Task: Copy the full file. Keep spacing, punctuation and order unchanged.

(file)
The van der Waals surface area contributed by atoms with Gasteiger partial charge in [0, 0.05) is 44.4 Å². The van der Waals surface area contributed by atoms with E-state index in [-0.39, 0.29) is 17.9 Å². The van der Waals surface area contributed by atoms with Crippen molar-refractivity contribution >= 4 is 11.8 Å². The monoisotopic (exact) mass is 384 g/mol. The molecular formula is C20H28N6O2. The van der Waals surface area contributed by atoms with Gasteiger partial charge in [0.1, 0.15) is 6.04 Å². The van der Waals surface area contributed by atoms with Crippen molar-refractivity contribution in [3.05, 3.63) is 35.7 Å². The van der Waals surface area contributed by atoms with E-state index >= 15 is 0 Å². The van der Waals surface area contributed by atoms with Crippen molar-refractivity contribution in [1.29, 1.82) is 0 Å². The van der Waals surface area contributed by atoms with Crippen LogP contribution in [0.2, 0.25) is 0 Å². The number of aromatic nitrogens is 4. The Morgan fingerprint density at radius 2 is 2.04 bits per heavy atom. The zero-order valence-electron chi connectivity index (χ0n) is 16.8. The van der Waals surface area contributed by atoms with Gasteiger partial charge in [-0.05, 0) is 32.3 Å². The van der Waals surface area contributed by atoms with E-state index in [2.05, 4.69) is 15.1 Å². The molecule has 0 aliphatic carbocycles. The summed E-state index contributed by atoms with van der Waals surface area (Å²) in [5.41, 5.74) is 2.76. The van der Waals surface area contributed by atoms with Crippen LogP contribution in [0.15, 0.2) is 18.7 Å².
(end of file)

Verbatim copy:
The van der Waals surface area contributed by atoms with Gasteiger partial charge in [0, 0.05) is 44.4 Å². The van der Waals surface area contributed by atoms with E-state index in [-0.39, 0.29) is 17.9 Å². The van der Waals surface area contributed by atoms with Crippen molar-refractivity contribution >= 4 is 11.8 Å². The monoisotopic (exact) mass is 384 g/mol. The molecular formula is C20H28N6O2. The van der Waals surface area contributed by atoms with Gasteiger partial charge in [0.1, 0.15) is 6.04 Å². The van der Waals surface area contributed by atoms with Crippen molar-refractivity contribution in [3.05, 3.63) is 35.7 Å². The van der Waals surface area contributed by atoms with E-state index >= 15 is 0 Å². The van der Waals surface area contributed by atoms with Crippen molar-refractivity contribution in [1.29, 1.82) is 0 Å². The van der Waals surface area contributed by atoms with Crippen LogP contribution in [0.2, 0.25) is 0 Å². The number of aromatic nitrogens is 4. The Morgan fingerprint density at radius 2 is 2.04 bits per heavy atom. The zero-order valence-electron chi connectivity index (χ0n) is 16.8. The van der Waals surface area contributed by atoms with Gasteiger partial charge in [-0.05, 0) is 32.3 Å². The van der Waals surface area contributed by atoms with E-state index in [2.05, 4.69) is 15.1 Å². The molecule has 0 aliphatic carbocycles. The summed E-state index contributed by atoms with van der Waals surface area (Å²) in [5.41, 5.74) is 2.76. The van der Waals surface area contributed by atoms with Crippen LogP contribution in [0.15, 0.2) is 18.7 Å².